The recipe, as near as I can remember (I don't measure ingredients when I cook) is printed below the photo of me with my beautiful gold-spray-painted-tin-can trophy.  And by the way, that book isn't really about losing weight so much as it is about putting Christ first in everything, which will release us from the power of whatever ails us.  You can have a look at it here:  One Hundred Days to Freedom.  

Meantime, try a savory pot of chili for the Super Bowl this weekend.  

Chili, brown sugar/maple cupcakes, and chicken and noodles are some of the comfort food dishes I prepared during this dreary January.  '

Kid-pleasing Chili
(named on the spot to justify all that brown sugar when I was asked the name of my recipe). 

4 pounds ground beef
2 medium onions finely chopped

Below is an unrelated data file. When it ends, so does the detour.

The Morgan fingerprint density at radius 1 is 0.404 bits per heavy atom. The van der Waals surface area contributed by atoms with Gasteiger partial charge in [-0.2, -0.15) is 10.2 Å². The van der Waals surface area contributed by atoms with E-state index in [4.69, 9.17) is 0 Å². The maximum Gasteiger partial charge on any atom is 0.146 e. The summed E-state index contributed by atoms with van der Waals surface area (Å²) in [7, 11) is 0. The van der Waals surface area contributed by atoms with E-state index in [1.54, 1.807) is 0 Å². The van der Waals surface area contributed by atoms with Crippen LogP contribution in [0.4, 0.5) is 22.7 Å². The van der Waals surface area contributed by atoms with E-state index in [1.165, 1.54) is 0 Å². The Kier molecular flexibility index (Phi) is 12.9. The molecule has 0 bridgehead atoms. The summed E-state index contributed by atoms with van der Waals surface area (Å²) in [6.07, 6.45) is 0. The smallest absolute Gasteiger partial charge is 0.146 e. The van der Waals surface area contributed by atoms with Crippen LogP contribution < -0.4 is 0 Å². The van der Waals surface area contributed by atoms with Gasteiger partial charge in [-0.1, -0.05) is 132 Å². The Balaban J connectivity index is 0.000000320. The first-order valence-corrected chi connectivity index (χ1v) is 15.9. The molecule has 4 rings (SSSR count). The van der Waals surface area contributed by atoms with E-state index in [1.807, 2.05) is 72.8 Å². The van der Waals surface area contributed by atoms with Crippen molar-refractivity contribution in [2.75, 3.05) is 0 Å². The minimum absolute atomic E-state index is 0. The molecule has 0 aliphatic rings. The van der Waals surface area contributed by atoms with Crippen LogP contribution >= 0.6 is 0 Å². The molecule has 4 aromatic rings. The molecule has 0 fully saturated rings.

4 cloves garlic, crushed or finely minced
3 teaspoons salt (less if chicken stock is salty)
2 packages (for four pounds of meat) Williams Chili Seasoning Mix
1 28 ounce can crushed Tomatoes
About 3 Tablespoons tomato paste
About 3 cups or so chicken stock—add it gradually until chili seems the right consistency. 
About 3 Tablespoons red wine vinegar
About 2 Tablespoons soy sauce
About ½ teaspoon or so liquid smoke—go easy, it can make things bitter
¾ to 1 cup brown sugar
1 can cannellini beans (white kidney beans), drained and rinsed
1 can seasoned black beans, drained and rinsed
2 cans dark red kidney beans, drained and rinsed
Tabasco sauce to taste—I like about 4 drops per pound of meat...

Brown the beef with the chopped onion, drain most of the juices/fat.  Stir in the garlic, salt, and Williams Chili Seasoning Mix.  Add all remaining ingredients except beans, stir well. Simmer about 10 minutes to let flavors blend.  Adjust seasonings—too bland?  Add more salt, Tabasco, and/or red wine vinegar.  Can you taste the smoke at all? You can add a little more. Now you’ll probably want to add the last ¼ cup brown sugar if you didn’t earlier.  Add beans, simmer a few minutes longer, stir, can add more stock as you prefer for consistency.